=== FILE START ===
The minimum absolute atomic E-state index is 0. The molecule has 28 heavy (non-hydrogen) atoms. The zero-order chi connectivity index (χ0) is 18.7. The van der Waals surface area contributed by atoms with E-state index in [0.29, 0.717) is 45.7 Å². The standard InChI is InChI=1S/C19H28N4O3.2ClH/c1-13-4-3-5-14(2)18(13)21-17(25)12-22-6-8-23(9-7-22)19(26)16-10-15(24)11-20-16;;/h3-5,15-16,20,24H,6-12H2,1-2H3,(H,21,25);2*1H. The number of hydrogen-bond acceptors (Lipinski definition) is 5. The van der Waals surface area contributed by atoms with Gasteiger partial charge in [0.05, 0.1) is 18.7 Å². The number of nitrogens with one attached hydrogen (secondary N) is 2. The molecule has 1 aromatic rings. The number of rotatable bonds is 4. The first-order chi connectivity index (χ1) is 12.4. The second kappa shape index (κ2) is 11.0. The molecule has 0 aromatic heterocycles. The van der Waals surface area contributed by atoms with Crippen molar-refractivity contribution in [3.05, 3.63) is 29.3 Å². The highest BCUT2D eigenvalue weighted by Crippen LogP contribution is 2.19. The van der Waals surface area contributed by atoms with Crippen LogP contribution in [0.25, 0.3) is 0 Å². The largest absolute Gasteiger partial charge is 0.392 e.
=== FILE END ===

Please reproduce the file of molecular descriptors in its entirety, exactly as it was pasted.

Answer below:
The minimum absolute atomic E-state index is 0. The molecule has 28 heavy (non-hydrogen) atoms. The zero-order chi connectivity index (χ0) is 18.7. The van der Waals surface area contributed by atoms with E-state index in [0.29, 0.717) is 45.7 Å². The standard InChI is InChI=1S/C19H28N4O3.2ClH/c1-13-4-3-5-14(2)18(13)21-17(25)12-22-6-8-23(9-7-22)19(26)16-10-15(24)11-20-16;;/h3-5,15-16,20,24H,6-12H2,1-2H3,(H,21,25);2*1H. The number of hydrogen-bond acceptors (Lipinski definition) is 5. The van der Waals surface area contributed by atoms with Gasteiger partial charge in [0.05, 0.1) is 18.7 Å². The number of nitrogens with one attached hydrogen (secondary N) is 2. The molecule has 1 aromatic rings. The number of rotatable bonds is 4. The first-order chi connectivity index (χ1) is 12.4. The second kappa shape index (κ2) is 11.0. The molecule has 0 aromatic heterocycles. The van der Waals surface area contributed by atoms with Crippen molar-refractivity contribution in [3.05, 3.63) is 29.3 Å². The highest BCUT2D eigenvalue weighted by Crippen LogP contribution is 2.19. The van der Waals surface area contributed by atoms with Crippen LogP contribution in [0.25, 0.3) is 0 Å². The largest absolute Gasteiger partial charge is 0.392 e.